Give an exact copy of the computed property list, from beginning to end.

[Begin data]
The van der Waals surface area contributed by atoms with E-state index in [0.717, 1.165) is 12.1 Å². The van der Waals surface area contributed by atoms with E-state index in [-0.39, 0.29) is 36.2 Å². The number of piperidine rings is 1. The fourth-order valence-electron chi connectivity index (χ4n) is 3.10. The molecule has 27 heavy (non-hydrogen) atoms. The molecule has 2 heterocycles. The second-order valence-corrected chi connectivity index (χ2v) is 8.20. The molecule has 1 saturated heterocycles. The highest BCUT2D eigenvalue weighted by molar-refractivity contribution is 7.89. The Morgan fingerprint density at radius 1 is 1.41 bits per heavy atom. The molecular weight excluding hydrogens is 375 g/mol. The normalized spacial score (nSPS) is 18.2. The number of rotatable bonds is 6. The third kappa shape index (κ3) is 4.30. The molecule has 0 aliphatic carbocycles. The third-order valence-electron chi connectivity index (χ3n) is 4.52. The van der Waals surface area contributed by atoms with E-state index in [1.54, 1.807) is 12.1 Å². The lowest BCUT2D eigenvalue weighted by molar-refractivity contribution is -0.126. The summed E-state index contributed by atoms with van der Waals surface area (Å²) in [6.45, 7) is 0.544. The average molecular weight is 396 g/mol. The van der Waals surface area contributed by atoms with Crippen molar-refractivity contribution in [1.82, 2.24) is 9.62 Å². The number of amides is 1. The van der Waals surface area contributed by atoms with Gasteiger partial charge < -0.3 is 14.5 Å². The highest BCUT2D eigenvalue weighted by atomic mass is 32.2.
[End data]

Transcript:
The van der Waals surface area contributed by atoms with E-state index in [0.717, 1.165) is 12.1 Å². The van der Waals surface area contributed by atoms with E-state index in [-0.39, 0.29) is 36.2 Å². The number of piperidine rings is 1. The fourth-order valence-electron chi connectivity index (χ4n) is 3.10. The molecule has 27 heavy (non-hydrogen) atoms. The molecule has 2 heterocycles. The second-order valence-corrected chi connectivity index (χ2v) is 8.20. The molecule has 1 saturated heterocycles. The highest BCUT2D eigenvalue weighted by molar-refractivity contribution is 7.89. The Morgan fingerprint density at radius 1 is 1.41 bits per heavy atom. The molecular weight excluding hydrogens is 375 g/mol. The normalized spacial score (nSPS) is 18.2. The number of rotatable bonds is 6. The third kappa shape index (κ3) is 4.30. The molecule has 0 aliphatic carbocycles. The third-order valence-electron chi connectivity index (χ3n) is 4.52. The van der Waals surface area contributed by atoms with E-state index in [1.54, 1.807) is 12.1 Å². The lowest BCUT2D eigenvalue weighted by molar-refractivity contribution is -0.126. The summed E-state index contributed by atoms with van der Waals surface area (Å²) in [6.45, 7) is 0.544. The average molecular weight is 396 g/mol. The van der Waals surface area contributed by atoms with Crippen molar-refractivity contribution in [1.82, 2.24) is 9.62 Å². The number of amides is 1. The van der Waals surface area contributed by atoms with Gasteiger partial charge < -0.3 is 14.5 Å². The highest BCUT2D eigenvalue weighted by atomic mass is 32.2.